Stephen R. Millar is Lecturer in Anthropology and Ethnomusicology. His research and teaching focuses on music, conflict, and cultures of resistance, with an emphasis on Britain and Ireland. He is particularly interested in the social impact of music-making and his work uses music as a platform to examine some of the most pressing concerns of our times, including militant nationalism, social inclusion, and the legacy of colonialism.
Stephen has written on topics ranging from football culture and state censorship to the role of music in engaging hard-to-reach young people, and from music as (post)colonial struggle to community experiences of sectarianism. His work has been published in a broad range of academic journals, including the British Journal of Music Education, Ethnomusicology Forum, Health & Social Care in the Community, Journal of the Royal Anthropological Institute, Managing Sport and Leisure, Music & Politics, Popular Music, Popular Music and Society, Race & Class,
and Scottish Affairs
. Stephen is co-editor of Football and Popular Culture
(Routledge 2021) and Football, Politics, and Identity
Stephen's first book Sounding Dissent: Rebel Songs, Resistance, and Irish Republicanism
(University of Michigan Press 2020) explores how Irish republicans have used rebel songs to resist against the hegemonic power of the British state. Drawing on three years of sustained fieldwork within the rebel music scene, the book challenges the parameters of the postcolonial and reconceptualises political resistance through sound, using rebel songs to understand the history of political violence in Ireland. Sounding Dissent
has received excellent reviews across a range of journals and disciplines including Ethnomusicology Forum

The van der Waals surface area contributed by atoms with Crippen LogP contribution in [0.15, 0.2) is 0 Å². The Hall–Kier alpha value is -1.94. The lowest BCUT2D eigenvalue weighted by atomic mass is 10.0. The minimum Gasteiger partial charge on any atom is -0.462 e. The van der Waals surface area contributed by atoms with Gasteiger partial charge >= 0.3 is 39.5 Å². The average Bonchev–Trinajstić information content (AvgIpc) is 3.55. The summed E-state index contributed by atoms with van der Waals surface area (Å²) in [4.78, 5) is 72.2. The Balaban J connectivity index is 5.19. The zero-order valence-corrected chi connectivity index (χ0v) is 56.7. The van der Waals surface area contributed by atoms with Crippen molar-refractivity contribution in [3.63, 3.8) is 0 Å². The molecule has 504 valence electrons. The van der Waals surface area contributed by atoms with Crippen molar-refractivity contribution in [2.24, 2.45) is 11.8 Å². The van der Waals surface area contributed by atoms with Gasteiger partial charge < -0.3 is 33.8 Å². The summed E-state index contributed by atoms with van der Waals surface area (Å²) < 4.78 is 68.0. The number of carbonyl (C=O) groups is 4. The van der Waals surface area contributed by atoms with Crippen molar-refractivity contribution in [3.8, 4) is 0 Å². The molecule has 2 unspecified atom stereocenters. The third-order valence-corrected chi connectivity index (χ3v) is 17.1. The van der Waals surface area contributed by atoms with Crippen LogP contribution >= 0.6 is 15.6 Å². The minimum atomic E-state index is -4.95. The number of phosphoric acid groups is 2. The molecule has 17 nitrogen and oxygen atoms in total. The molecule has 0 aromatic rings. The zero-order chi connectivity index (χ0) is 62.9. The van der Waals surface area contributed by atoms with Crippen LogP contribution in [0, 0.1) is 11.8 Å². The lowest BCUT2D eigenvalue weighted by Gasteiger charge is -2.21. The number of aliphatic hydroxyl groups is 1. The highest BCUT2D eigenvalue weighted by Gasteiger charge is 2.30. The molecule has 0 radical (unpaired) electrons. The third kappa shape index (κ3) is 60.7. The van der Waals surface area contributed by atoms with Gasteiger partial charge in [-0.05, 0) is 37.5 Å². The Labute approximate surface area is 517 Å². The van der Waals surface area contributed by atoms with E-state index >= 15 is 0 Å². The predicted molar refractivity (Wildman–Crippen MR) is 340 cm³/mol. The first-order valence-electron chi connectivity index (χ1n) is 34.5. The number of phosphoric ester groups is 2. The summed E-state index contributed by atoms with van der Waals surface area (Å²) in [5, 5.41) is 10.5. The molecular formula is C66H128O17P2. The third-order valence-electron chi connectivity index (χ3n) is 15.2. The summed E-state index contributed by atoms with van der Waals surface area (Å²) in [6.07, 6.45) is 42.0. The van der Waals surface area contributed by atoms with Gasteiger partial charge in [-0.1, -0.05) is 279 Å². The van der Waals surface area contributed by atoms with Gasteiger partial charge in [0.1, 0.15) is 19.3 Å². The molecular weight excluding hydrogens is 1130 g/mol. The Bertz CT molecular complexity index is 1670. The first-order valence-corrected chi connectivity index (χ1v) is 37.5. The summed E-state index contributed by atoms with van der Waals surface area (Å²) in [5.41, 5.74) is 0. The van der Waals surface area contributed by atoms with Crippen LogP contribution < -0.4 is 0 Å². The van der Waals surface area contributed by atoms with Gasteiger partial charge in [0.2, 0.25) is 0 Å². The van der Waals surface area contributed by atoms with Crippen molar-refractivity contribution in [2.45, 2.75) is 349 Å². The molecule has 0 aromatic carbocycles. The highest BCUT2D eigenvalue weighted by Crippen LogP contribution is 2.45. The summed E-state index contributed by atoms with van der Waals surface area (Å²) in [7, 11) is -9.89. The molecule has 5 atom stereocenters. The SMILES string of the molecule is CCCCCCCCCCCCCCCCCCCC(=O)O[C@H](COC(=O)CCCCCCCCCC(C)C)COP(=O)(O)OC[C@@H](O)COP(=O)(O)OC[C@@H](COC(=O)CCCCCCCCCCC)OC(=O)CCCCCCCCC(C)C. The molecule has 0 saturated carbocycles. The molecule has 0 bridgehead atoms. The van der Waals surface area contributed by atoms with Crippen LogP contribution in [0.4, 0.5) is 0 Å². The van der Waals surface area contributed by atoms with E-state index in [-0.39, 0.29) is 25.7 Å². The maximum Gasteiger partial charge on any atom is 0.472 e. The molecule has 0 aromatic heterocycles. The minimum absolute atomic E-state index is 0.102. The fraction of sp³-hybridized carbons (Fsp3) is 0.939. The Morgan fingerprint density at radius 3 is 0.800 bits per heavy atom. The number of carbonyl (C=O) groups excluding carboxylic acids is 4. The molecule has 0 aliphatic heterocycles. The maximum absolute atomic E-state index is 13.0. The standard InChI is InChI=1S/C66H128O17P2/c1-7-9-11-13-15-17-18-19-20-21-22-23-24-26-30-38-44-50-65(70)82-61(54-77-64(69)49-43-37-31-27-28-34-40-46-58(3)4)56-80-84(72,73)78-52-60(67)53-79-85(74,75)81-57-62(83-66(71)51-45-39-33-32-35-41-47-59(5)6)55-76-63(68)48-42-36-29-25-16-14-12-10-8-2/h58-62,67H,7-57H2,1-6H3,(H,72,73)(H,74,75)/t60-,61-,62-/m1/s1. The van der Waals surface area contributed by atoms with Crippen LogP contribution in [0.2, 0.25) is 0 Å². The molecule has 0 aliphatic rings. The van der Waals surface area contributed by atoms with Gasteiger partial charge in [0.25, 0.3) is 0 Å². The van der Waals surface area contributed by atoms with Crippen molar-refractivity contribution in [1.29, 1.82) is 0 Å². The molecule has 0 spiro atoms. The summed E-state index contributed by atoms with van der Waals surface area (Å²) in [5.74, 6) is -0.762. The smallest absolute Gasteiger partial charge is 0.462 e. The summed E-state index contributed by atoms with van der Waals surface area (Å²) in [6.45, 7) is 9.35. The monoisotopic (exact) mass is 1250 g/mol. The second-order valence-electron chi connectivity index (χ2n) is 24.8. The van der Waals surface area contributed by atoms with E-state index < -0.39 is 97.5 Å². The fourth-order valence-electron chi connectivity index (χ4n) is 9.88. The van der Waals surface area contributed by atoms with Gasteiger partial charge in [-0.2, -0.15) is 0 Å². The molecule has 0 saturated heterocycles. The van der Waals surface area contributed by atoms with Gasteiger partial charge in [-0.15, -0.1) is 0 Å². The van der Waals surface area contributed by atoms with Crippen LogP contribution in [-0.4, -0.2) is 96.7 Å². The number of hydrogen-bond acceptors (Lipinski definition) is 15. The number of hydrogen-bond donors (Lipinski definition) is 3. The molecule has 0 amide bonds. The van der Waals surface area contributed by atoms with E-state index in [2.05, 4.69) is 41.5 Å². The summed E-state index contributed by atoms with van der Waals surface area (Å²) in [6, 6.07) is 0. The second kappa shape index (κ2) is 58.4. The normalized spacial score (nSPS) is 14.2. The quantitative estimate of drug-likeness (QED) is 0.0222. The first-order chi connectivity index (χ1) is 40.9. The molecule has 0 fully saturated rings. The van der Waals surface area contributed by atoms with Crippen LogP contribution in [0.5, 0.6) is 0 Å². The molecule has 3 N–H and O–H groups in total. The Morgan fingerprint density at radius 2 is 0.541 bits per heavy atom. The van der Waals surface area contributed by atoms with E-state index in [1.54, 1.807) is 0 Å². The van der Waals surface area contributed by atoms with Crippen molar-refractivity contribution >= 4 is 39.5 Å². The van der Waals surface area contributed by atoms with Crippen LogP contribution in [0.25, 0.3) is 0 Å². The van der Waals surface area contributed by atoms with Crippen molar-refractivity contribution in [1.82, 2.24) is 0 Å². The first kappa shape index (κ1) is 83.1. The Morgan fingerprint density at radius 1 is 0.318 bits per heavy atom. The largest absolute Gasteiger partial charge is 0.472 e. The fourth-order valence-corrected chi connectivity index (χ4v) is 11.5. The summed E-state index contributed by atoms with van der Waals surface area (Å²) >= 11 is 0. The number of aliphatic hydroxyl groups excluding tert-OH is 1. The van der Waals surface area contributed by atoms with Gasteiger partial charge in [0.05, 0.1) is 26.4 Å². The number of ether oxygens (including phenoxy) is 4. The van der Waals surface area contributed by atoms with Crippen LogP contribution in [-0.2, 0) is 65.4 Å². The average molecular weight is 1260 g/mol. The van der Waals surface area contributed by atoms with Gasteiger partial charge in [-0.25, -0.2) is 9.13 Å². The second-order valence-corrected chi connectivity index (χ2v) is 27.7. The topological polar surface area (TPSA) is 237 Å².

, Irish Political Studies
, the Journal of the Royal Anthropological Institute
, Oral History
, and Popular Music
. It was awarded a High Commendation in the British Association for Irish Studies Book Prize (2021).
Stephen's current book project, under contract with Oxford University Press, examines the interconnection between Ulster loyalist songs and political violence in Northern Ireland from the Troubles to the present. Funded by the Leverhulme Trust, the project unravels the role songs play in inciting violence during war and legitimising structural violence during peace, examining their embeddedness in paramilitarism and inter-communal conflict. It explores why musicians and audiences continue to consume loyalist songs, and how, in the wake of Brexit, such songs form part of a cultural nostalgia for multiple and intersecting imagined pasts, which resonate with the rise of populism in other parts of the world. The project is the first of its kind and will include an online archive of political music-making. ‘Songs of the Northern Ireland Conflict
’ (SoNIC) will show how political song of diverging persuasions commented on and connected with the social and political landscape in Northern Ireland during the Troubles and how political song continues to shape present-day issues and identities.
Before joining the faculty at Queen's, Stephen was Assistant Professor of Anthropology at the University of Amsterdam (2021-23); a Leverhulme Early Career Fellow in Ethnomusicology at Cardiff University (2018-21); Lead Researcher on the EU-funded 'COOL Music
' project at Glasgow Caledonian University (2017-18); a Visiting Research Fellow in Popular Music and Popular Culture at the University of Limerick (2016-17); and a Researcher on the 'Community Experiences of Sectarianism
' project at the University of Stirling (2014-15). Stephen was awarded his Ph.D. in Anthropology from Queen’s University Belfast in 2017 and also holds an M.Phil. in Music from the University of Cambridge, a B.Mus. in Music from the University of Glasgow, and a B.A. in Politics from the University of Strathclyde.
ANT1001: Being Human: Culture and Society
ANT2022: Key Debates in Anthropology
ESA3013 Music, Power and Conflict
ANT7007: Advanced Anthropological Methods
ANT7023: Anthropology of Conflict
ANT7013: Anthropology of Music
IRS7011: Belfast: Place, Memory and Identity in a Contested City